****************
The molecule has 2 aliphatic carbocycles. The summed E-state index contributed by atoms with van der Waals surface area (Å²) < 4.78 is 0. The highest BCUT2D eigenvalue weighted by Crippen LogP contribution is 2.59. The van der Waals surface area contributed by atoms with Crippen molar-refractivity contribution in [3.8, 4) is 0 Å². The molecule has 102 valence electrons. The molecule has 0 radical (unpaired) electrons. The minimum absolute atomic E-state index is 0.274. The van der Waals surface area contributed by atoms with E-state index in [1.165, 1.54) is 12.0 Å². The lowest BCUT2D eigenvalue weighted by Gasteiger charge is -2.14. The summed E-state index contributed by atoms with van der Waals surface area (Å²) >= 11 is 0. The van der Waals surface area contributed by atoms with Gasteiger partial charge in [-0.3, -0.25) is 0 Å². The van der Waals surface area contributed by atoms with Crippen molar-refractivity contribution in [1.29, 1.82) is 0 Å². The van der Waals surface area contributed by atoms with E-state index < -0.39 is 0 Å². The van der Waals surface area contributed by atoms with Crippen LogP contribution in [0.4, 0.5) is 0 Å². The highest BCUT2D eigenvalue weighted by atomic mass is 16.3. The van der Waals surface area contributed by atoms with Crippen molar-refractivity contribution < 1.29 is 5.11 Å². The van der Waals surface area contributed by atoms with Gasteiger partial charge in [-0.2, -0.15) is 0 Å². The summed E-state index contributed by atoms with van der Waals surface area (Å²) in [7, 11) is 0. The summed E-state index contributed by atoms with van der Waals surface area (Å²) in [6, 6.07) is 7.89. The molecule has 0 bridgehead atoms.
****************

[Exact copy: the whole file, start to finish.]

The molecule has 2 aliphatic carbocycles. The summed E-state index contributed by atoms with van der Waals surface area (Å²) < 4.78 is 0. The highest BCUT2D eigenvalue weighted by Crippen LogP contribution is 2.59. The van der Waals surface area contributed by atoms with Crippen molar-refractivity contribution in [3.8, 4) is 0 Å². The molecule has 102 valence electrons. The molecule has 0 radical (unpaired) electrons. The minimum absolute atomic E-state index is 0.274. The van der Waals surface area contributed by atoms with E-state index in [1.165, 1.54) is 12.0 Å². The lowest BCUT2D eigenvalue weighted by Gasteiger charge is -2.14. The summed E-state index contributed by atoms with van der Waals surface area (Å²) >= 11 is 0. The van der Waals surface area contributed by atoms with Gasteiger partial charge in [-0.3, -0.25) is 0 Å². The van der Waals surface area contributed by atoms with Crippen molar-refractivity contribution in [1.29, 1.82) is 0 Å². The van der Waals surface area contributed by atoms with E-state index < -0.39 is 0 Å². The van der Waals surface area contributed by atoms with Crippen LogP contribution in [0.4, 0.5) is 0 Å². The highest BCUT2D eigenvalue weighted by atomic mass is 16.3. The van der Waals surface area contributed by atoms with Crippen molar-refractivity contribution < 1.29 is 5.11 Å². The van der Waals surface area contributed by atoms with Gasteiger partial charge in [-0.2, -0.15) is 0 Å². The summed E-state index contributed by atoms with van der Waals surface area (Å²) in [7, 11) is 0. The summed E-state index contributed by atoms with van der Waals surface area (Å²) in [6, 6.07) is 7.89. The molecule has 0 bridgehead atoms.